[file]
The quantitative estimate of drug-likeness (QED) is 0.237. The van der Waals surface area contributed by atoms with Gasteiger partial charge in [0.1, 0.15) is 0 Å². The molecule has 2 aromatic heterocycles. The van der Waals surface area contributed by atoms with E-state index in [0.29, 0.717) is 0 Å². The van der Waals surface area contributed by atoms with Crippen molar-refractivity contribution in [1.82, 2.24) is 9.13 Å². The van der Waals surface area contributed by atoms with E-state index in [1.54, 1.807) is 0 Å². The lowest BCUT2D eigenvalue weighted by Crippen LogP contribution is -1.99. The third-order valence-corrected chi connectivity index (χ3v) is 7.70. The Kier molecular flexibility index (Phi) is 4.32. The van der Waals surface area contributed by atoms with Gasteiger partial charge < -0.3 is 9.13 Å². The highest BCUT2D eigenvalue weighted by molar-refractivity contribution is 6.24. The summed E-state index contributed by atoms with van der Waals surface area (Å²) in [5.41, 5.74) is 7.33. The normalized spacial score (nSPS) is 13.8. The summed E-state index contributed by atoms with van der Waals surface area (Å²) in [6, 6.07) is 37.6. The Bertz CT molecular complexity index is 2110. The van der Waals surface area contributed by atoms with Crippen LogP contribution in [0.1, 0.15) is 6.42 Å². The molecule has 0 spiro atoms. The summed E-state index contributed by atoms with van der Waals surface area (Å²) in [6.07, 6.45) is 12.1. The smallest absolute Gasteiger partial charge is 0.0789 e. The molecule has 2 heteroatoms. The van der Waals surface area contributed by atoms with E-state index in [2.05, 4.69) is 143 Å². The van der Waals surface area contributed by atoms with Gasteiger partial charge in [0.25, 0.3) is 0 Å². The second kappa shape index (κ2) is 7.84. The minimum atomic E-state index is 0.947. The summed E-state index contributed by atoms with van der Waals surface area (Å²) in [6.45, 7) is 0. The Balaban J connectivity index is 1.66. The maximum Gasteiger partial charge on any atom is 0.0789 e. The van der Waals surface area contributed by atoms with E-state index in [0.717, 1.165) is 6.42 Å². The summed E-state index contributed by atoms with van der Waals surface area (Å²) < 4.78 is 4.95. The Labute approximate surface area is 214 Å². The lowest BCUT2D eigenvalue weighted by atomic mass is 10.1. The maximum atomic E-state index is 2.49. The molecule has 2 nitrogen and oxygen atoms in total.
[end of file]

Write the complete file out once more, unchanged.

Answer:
The quantitative estimate of drug-likeness (QED) is 0.237. The van der Waals surface area contributed by atoms with Gasteiger partial charge in [0.1, 0.15) is 0 Å². The molecule has 2 aromatic heterocycles. The van der Waals surface area contributed by atoms with E-state index in [0.29, 0.717) is 0 Å². The van der Waals surface area contributed by atoms with Crippen molar-refractivity contribution in [1.82, 2.24) is 9.13 Å². The van der Waals surface area contributed by atoms with E-state index in [1.54, 1.807) is 0 Å². The lowest BCUT2D eigenvalue weighted by Crippen LogP contribution is -1.99. The third-order valence-corrected chi connectivity index (χ3v) is 7.70. The Kier molecular flexibility index (Phi) is 4.32. The van der Waals surface area contributed by atoms with Gasteiger partial charge < -0.3 is 9.13 Å². The highest BCUT2D eigenvalue weighted by molar-refractivity contribution is 6.24. The summed E-state index contributed by atoms with van der Waals surface area (Å²) in [5.41, 5.74) is 7.33. The normalized spacial score (nSPS) is 13.8. The summed E-state index contributed by atoms with van der Waals surface area (Å²) in [6, 6.07) is 37.6. The Bertz CT molecular complexity index is 2110. The van der Waals surface area contributed by atoms with Crippen LogP contribution in [0.1, 0.15) is 6.42 Å². The molecule has 0 spiro atoms. The summed E-state index contributed by atoms with van der Waals surface area (Å²) in [6.07, 6.45) is 12.1. The smallest absolute Gasteiger partial charge is 0.0789 e. The molecule has 2 heteroatoms. The van der Waals surface area contributed by atoms with E-state index in [2.05, 4.69) is 143 Å². The van der Waals surface area contributed by atoms with Gasteiger partial charge in [0.25, 0.3) is 0 Å². The second kappa shape index (κ2) is 7.84. The minimum atomic E-state index is 0.947. The summed E-state index contributed by atoms with van der Waals surface area (Å²) in [6.45, 7) is 0. The Balaban J connectivity index is 1.66. The maximum Gasteiger partial charge on any atom is 0.0789 e. The van der Waals surface area contributed by atoms with E-state index in [0.717, 1.165) is 6.42 Å². The summed E-state index contributed by atoms with van der Waals surface area (Å²) < 4.78 is 4.95. The Labute approximate surface area is 214 Å². The lowest BCUT2D eigenvalue weighted by atomic mass is 10.1. The maximum atomic E-state index is 2.49. The molecule has 2 nitrogen and oxygen atoms in total.